There's a rainbow behind me. It echoes itself several times over, reflected also in the sea and it is entire, which I've not often seen and it is a dreamlike rainbow. 

I'm thinking of crofters that would have lived here in a but 'n' ben and how they would have reacted to this night? Would nights like this be commonplace? No, never, every farmer is a romantic, though it may be buried deep inside. No man can work like farmers do without a certain quality and I doubt that quality would ever allow a beautiful sky to be ignored. 

The rain is decreasing, the peewit has stopped calling and the chill is returning. I feel like I'm being watched. Every stone seems to quiver at the edge of my eyes. Once fully looked at it stills and becomes stone once more. Shapeshifting. 

The colours of the clouds have deepened, intensified. The day here is over, but somewhere else it's just beginning. Arise, awake, return once more to this world. Leave Maeshowe, leave Quoyness, return once more to the here and now. 


Thursday, 13 August 2015

Shooting Stars

Last night I slept outside. Not for any particular reason, I'm off to Orkney tomorrow and I'll be sleeping under canvas (plastic) for the next five nights anyway, but the night felt so good and to be indoors seemed so wrong that I pitched my tent and slept out.

My tent (a Nordisk Svalbard 1 man, if you're interested) is my absolute dream of a tent. It's got a small footprint, but it's big enough for me and my big rucksack. I can sit up in it (no more trying to get dressed in a semirecumbent position!) and it has a wee porch just big enough for a pair of walking boots. I bought it from Tiso, if you're interested in the same one!

Anyway, so last night I was out in my tent, in my winter sleeping bag (yep, okay it's August, but it's Scotland and it was forecasted to get down to 6C last night (it actually went down to 2C, but I'll come to that!), and feeling cosy, when I was alerted to the fact that there was a meteor shower forecast, starting just after 11pm. So I opened up my tent. This is another wonderful thing about my tent, is that I can open the doors and lie looking out at the sky without having to contort myself into crazy positions to do so. In other words, the door opens at the head end.

So, I opened the door and in that same instance, a shooting star shot past. Huge, slow but fast and hugely dramatic. I lay there with the door open, watching for more. It was the Perseid shower, meteors from the comet Swift-Tuttle, and they always occur at around this time of year (how does that work? No idea, ask an astromoner, not a dreamer!) and although a wee haze formed in the sky, blotting out some of the paler stars, the main meteors could still be seen with ease. There were other wee shooting stars, frequently passing and they were great, but the real drama was created by the larger meteors which appeared every 5 to 10 minutes, and were glorious. One, so bright, looked orange, without a doubt the largest shooting star I have ever seen.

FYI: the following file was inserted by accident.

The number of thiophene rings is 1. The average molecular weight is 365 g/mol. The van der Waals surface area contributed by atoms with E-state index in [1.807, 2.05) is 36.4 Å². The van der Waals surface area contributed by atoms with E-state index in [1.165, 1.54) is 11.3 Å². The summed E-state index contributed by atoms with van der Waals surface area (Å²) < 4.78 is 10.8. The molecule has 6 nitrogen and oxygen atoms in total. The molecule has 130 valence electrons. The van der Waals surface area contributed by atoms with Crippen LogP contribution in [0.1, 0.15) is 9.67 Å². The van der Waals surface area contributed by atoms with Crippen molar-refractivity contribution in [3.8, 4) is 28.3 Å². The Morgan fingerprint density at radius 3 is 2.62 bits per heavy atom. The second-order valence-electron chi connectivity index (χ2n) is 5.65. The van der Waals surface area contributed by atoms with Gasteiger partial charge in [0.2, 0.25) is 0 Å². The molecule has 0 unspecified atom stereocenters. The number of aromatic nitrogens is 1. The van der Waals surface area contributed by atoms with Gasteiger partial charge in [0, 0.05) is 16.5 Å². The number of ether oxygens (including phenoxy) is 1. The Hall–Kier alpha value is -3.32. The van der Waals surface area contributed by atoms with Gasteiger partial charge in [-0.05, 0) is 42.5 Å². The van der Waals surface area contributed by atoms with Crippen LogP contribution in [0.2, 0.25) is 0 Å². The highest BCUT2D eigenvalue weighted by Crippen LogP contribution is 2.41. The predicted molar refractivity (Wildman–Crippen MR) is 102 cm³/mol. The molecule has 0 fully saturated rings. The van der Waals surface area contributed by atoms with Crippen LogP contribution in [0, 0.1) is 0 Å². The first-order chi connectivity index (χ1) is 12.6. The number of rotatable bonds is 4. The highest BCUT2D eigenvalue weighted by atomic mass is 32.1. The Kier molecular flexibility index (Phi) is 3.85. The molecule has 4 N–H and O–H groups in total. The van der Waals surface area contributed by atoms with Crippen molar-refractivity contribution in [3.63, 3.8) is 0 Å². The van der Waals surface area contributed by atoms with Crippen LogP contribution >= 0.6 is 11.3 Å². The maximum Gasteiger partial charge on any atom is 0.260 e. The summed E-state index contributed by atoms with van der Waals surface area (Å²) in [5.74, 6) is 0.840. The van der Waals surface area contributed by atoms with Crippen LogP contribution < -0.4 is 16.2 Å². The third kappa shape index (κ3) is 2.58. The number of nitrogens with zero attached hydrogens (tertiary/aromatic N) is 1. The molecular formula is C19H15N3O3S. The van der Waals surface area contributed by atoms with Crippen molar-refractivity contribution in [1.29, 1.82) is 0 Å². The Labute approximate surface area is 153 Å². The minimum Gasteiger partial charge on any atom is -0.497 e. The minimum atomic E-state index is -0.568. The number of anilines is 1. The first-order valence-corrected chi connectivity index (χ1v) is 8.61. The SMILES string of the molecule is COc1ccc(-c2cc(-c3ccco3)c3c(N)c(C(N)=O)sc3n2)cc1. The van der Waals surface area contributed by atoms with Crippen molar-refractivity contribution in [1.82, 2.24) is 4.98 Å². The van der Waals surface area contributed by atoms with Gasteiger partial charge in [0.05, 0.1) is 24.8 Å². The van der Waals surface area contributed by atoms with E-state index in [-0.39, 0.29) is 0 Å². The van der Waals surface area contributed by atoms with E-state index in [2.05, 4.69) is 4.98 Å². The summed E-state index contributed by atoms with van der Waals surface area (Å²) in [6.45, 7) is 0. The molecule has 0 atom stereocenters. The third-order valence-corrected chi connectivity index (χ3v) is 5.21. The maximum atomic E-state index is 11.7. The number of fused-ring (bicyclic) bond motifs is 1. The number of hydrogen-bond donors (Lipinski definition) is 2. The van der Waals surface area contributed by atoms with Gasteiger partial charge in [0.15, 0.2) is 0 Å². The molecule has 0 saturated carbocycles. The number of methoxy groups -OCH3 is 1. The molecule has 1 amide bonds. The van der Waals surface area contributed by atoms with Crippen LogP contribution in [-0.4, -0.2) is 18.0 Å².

I left the door open and must have fallen asleep while looking out at the stars. I woke again, and felt the cold. Without bothering to check the time I started to shut the inner door when another meteor shot past, they must have been ongoing most of the night, and here I was, dreaming under the stardust. It turned out my cat had crept into my tent, and was sleeping beside me. I let her be, and left the outer door open, leaving a gap in the inner so that she could get out when she needed, and I slept again. The cold and the shooting stars went hand in hand, as the clear night was the reason I could see the stars, but the lack of clouds meant the heat of the earth was dissipating. Last night I was glad of the cold and of seeing the stars.

I woke up to sunshine and birds singing. Opening my tent again, the world was more familiar and there was a gorgeous dew glistening in the 6 o'clock sunshine. Another start to a beautiful day, but I feel a bit luckier than I did yesterday, a bit more part of the world, and a bit blessed. Shooting stars, eh? Definitely worth the cold night.

Sunday, 9 August 2015

Notes from my BBS Square

I have been carrying out a Breeding Birds Survey for the British Trust for Ornithology in an area near where I live for the past four years. In that time I have noticed some habitat changes which I think may be echoed in the birds that are being observed.

The area is mainly farmland, with a mix of pasture and arable, and has some young (circa 15 years old) woodlands of mixed broadleaves and conifers. This mix of habitats should provide something for everything. Edge habitats often create more potential for species than others, and woodlands interspersed with other habitats are always good for birds, both with providing cover and aiding dispersal.